Mr. Nagendra offered to take me on a tour of Mysore. The first part involved the famed Mysore Palace. It’s a bit cheeky as Nationals only have to pay Rs.20 whereas Foreigners have to pay 10X as much at Rs.200. I suppose it helps pay towards restoration or you would hope so anyway! It is a bit of rigmarole as you go in as you have to deposit your camera in one room then walk to a foot stand and take your shoes of and then go through another Camera scanner and then go through another barrier before being able to actually get into the palace. It is funny as they say strictly no photography but everyone takes photos on their phones. Photos are allowed outside the Palaces in the grounds surrounding.
The palace itself is amazing and a couple of travellers have said they think that it is the nicest building they have seen after the Taj Mahal so I am really pleased I saw it.
The Kingdom of Mysore was ruled by the Wodeyar dynasty from 1399 until the independence of India in 1947. Mysore was not always the capital of the kingdom. Srirangapattana was named the capital in 1610 but later it was moved back to Mysore after a battle where Tipu Sultan (nicknamed the Tiger of Mysore) became De facto ruler who was son of Hyder Ali (an officer in the Mysorean army, and his second wife, Fatima or Fakhr-un-nissa). Later the Wodeyar family reclaimed rule after Sultan was removed from power. Mysore was then named the capital again with a new palace being built. This burnt down in 1897 and then The regent of Mysore, Maharani Vani Vilas Sannidhna, commissioned a British architect, Henry Irwin, to build yet another palace in its place. The construction was completed in year 1912.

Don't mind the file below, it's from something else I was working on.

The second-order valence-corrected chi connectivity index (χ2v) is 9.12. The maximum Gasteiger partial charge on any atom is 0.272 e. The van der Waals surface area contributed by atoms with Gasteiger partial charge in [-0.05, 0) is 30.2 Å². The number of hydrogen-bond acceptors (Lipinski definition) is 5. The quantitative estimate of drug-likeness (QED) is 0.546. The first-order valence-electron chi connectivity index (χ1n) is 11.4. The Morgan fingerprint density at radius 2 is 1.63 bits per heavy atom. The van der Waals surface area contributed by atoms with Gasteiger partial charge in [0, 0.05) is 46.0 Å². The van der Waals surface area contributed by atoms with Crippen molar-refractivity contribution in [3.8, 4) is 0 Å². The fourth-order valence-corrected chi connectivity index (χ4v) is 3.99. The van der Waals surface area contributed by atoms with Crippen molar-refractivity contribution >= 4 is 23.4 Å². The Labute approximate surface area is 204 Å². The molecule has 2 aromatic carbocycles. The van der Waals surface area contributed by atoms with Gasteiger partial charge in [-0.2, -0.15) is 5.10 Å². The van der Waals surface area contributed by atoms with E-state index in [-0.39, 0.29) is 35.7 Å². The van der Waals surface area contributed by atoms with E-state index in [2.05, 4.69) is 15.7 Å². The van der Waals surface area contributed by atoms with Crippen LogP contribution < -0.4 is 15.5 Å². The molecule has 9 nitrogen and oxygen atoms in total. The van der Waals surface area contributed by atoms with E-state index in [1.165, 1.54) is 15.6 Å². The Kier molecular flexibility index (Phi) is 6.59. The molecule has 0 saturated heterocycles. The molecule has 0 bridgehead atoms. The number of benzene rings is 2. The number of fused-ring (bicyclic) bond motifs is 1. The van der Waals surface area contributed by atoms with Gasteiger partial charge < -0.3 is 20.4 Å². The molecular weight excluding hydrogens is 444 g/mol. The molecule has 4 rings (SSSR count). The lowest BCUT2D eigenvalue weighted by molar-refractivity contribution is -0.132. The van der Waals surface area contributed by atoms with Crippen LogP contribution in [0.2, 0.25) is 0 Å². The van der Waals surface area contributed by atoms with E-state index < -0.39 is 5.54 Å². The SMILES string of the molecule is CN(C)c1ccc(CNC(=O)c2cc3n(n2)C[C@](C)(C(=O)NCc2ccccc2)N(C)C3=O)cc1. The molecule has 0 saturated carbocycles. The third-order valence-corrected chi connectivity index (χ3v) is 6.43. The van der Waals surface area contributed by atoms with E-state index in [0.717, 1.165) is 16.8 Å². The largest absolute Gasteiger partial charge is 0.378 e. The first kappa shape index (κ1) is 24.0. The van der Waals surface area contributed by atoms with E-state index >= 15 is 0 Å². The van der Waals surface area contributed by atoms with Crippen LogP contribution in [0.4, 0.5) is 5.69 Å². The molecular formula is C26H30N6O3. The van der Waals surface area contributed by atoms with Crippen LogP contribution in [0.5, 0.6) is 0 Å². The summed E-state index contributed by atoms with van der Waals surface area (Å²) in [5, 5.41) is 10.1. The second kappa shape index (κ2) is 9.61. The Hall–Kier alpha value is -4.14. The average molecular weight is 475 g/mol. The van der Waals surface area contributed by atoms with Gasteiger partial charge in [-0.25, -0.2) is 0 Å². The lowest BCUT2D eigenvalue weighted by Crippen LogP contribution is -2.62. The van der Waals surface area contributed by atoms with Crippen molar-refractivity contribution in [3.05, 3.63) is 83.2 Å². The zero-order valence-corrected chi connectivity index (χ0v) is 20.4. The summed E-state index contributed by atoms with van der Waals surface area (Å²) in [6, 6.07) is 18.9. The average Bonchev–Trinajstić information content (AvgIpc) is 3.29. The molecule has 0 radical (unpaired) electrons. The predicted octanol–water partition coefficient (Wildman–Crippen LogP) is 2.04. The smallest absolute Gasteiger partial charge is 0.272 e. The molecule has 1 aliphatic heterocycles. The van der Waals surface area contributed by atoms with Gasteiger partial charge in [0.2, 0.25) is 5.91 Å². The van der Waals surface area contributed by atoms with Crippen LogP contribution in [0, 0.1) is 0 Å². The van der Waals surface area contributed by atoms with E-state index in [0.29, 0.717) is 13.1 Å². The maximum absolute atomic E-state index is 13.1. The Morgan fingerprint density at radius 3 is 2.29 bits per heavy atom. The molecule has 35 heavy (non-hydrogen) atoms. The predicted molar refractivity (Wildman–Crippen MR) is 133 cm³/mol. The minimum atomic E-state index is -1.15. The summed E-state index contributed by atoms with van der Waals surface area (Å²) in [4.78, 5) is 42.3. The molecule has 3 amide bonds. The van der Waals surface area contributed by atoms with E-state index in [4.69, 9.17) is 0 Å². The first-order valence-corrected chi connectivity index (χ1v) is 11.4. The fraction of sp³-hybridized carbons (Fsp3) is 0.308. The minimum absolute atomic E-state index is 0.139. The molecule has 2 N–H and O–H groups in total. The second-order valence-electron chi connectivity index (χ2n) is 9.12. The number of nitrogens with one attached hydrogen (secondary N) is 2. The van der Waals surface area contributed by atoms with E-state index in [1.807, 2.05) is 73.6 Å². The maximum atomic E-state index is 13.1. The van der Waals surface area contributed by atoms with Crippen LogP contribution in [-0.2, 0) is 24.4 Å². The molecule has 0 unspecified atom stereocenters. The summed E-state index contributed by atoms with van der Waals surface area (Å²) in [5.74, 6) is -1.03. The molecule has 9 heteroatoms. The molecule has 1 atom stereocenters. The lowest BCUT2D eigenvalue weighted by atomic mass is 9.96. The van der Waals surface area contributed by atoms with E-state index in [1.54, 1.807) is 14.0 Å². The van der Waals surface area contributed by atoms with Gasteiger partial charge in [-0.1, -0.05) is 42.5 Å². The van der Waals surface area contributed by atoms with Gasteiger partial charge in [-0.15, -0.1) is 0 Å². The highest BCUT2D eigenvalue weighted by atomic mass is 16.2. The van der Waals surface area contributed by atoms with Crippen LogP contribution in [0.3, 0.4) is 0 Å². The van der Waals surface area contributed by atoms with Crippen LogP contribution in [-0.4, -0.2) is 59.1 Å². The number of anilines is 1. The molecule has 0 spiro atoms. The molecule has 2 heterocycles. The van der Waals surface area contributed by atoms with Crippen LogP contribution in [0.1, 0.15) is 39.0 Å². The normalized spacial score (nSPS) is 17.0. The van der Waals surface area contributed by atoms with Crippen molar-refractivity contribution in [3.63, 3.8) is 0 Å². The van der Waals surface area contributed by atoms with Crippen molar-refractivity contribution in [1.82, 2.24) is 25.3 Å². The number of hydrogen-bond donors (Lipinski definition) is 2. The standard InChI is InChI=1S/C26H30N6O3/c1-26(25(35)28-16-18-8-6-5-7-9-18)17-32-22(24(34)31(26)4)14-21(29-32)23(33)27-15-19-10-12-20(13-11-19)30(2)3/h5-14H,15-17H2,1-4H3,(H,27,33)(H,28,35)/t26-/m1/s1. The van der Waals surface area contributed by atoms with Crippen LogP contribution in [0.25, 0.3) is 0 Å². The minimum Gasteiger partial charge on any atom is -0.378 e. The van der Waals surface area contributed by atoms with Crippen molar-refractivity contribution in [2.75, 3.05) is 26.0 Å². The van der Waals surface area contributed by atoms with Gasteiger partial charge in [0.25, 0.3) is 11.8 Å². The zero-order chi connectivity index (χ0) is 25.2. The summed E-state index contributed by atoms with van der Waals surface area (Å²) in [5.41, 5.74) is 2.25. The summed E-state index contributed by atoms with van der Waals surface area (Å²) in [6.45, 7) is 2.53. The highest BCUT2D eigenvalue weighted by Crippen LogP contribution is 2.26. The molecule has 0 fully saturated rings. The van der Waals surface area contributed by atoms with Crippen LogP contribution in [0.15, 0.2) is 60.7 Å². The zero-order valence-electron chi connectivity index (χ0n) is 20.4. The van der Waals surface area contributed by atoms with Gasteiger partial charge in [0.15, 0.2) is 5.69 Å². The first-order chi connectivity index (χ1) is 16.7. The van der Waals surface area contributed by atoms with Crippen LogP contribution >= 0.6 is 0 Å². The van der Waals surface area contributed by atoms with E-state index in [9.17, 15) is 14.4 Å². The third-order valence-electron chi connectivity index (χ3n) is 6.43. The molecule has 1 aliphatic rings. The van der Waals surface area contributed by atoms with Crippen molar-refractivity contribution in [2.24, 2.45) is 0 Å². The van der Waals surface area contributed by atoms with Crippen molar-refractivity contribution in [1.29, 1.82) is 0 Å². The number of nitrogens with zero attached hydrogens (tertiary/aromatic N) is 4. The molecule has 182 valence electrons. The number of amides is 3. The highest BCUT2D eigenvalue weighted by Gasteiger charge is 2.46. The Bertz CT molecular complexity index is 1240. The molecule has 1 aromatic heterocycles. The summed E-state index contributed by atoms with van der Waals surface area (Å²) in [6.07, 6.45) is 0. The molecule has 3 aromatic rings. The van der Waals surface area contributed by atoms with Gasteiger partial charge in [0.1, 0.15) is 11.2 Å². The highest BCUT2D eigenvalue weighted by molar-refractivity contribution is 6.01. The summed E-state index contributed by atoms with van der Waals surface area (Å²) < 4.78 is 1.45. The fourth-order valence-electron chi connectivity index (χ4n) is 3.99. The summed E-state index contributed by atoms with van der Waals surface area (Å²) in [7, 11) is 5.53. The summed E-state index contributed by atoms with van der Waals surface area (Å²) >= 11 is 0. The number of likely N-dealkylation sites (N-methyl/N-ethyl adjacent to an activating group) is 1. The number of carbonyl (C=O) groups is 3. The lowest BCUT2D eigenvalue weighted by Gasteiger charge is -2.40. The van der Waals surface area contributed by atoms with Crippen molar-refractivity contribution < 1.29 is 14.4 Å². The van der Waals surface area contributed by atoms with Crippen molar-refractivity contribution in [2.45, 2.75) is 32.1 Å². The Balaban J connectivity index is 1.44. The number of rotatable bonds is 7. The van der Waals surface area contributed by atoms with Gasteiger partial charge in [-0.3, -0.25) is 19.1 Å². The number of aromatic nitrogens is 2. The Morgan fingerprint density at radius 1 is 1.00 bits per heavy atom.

After the Palace I was taken to a Pashmina shop where I was explained about how they are made. It was so obvious that prices are a lot higher than the items are worth. I gave in and bought something in there. Next I got taken to incense market. Here a little old lady squatted whilst rolling bamboo sticks over a black coating. I was explained by a young guy that this was charcoal mixed with a combination of ingredients including almond oil to make this sort of black sponge. This is then rolled onto the thin bamboo sticks and these are left to dry for a day in the sun before being coated in another oil with a scent such as Jasmine, Geranium oils, Lemon oil etc. which is what we know as incense sticks. These oils were all explained to me as each had a healing property e.g. one for Delhi Belly or one for stress. It was interesting but of course they wanted me to buy them and I just said to them “What would I do with scented oils???” before swiftly leaving!
I then got taken to a church which wasn’t particularly special before returning to my hotel. It was a rip off slightly but at least I got to see the Palace.
I did like Mysore slightly but I would have preferred to be with people as it was quite lonely which is why I decided I had enough of not meeting anyone. After a chat with a few people I realised enough was enough and I decided to head somewhere I thought there would be more people and it was the best decision I made! I asked the hotel in Mysore if I could get to Goa from Mysore and the only way is a bus so they helped me get a ticket reservation. I stayed one night and then headed to the bus station for a 14:30 departure.
My first long bus journey experience was about to begin!!!